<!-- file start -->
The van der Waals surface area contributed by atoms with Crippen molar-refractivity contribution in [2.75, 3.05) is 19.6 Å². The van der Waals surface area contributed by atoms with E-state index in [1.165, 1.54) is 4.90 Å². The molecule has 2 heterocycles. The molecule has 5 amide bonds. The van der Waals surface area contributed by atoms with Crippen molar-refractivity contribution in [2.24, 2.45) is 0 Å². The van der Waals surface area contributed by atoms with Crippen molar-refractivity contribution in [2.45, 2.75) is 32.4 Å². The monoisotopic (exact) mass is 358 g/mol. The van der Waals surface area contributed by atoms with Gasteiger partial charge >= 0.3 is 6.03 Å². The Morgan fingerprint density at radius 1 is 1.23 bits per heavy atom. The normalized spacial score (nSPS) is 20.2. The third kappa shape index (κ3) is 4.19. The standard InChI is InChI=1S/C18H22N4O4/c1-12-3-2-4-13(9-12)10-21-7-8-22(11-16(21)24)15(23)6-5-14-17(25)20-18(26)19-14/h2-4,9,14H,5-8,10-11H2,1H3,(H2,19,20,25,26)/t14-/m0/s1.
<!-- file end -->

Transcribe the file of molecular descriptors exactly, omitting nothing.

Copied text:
The van der Waals surface area contributed by atoms with Crippen molar-refractivity contribution in [2.75, 3.05) is 19.6 Å². The van der Waals surface area contributed by atoms with E-state index in [1.165, 1.54) is 4.90 Å². The molecule has 2 heterocycles. The molecule has 5 amide bonds. The van der Waals surface area contributed by atoms with Crippen molar-refractivity contribution in [2.24, 2.45) is 0 Å². The van der Waals surface area contributed by atoms with Crippen molar-refractivity contribution in [2.45, 2.75) is 32.4 Å². The monoisotopic (exact) mass is 358 g/mol. The van der Waals surface area contributed by atoms with Gasteiger partial charge >= 0.3 is 6.03 Å². The Morgan fingerprint density at radius 1 is 1.23 bits per heavy atom. The normalized spacial score (nSPS) is 20.2. The third kappa shape index (κ3) is 4.19. The standard InChI is InChI=1S/C18H22N4O4/c1-12-3-2-4-13(9-12)10-21-7-8-22(11-16(21)24)15(23)6-5-14-17(25)20-18(26)19-14/h2-4,9,14H,5-8,10-11H2,1H3,(H2,19,20,25,26)/t14-/m0/s1.